On Expanding the Tax and Taxpayers Base (III)

This is the continuation from last week, and last piece on the topic. As it were, these are personal recommendations, further to what many others have undertaken already, i.e. drawing up accounts of what are considered necessary in the expansion of our tax and taxpayers base. Read on:
On presumptive taxation
In concluding last week’s comments on this aspect – in the ultimate analysis, under no circumstance should a taxpayer be allowed to hide for his entire productive life in the comforting embrace of an unduly favorable presumptive taxation system, or non-filling of returns. Progressive assimilation of these into the tax net should be not only through tax education, but also through increased risk perception regarding the likelihood of penalties being imposed.
It is equally important to ensure that small to medium enterprises which are in the normal tax system should not be allowed to migrate into the simplified system to avoid paying tax. In addition, an effective method to monitor small enterprises that opt for presumptive taxation would be to insist on their filing declaration of their accounts annually and it should be made mandatory for them to issue receipts for each transaction, with serial numbers of course.
On small and medium-sized enterprises (SMEs)
Perceived or real high tax rates, the inability to understand a complex tax system and procedures, and the lack of confidence in government’s efficiency in the use of revenues are usually key reasons for low voluntary compliance. Therefore, tax administration measures to improve SMEs tax compliance could include quick and easy processes for registration and TIN issuance; clear and easily available information on tax registration, filing and payment obligations and procedures; a turnover based regime and audit activities that take into account specific characteristics of different groups of SMEs.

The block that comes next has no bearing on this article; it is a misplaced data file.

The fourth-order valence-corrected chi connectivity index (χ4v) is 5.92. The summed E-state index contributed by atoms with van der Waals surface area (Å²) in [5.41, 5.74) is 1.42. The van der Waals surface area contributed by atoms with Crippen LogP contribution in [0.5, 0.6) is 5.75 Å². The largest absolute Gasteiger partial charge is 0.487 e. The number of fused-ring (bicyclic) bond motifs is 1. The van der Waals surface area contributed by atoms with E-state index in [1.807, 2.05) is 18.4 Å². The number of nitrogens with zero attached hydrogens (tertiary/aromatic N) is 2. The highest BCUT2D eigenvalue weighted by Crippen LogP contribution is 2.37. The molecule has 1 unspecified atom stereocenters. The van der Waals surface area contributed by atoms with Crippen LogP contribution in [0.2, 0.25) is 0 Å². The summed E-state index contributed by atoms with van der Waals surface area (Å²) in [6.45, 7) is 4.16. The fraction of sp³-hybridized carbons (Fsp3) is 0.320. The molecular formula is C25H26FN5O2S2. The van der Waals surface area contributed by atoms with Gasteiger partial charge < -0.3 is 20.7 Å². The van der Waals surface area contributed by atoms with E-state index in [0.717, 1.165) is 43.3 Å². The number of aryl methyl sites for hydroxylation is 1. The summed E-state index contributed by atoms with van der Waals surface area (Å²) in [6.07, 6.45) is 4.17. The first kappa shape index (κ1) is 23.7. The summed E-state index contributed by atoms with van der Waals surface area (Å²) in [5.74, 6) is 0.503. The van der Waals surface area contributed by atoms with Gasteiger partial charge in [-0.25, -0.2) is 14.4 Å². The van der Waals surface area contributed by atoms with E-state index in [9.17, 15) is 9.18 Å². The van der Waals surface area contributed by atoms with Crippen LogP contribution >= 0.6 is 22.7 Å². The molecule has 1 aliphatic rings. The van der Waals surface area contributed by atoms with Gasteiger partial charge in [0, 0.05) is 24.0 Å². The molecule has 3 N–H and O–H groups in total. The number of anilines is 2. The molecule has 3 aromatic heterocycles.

Once compliance behavior is understood, raising compliance is likely to again call for simplified returns, with simple profit and loss statements and a simplified capital allowance so that whichever SME is selected, their audit remains fair and transparent and not prone to disputes. Also, setting up of call centres in major TRA regional offices for responding to and resolving basic queries and visit by specialized officers in a group for SME support could be another milestone.
On retail/small traders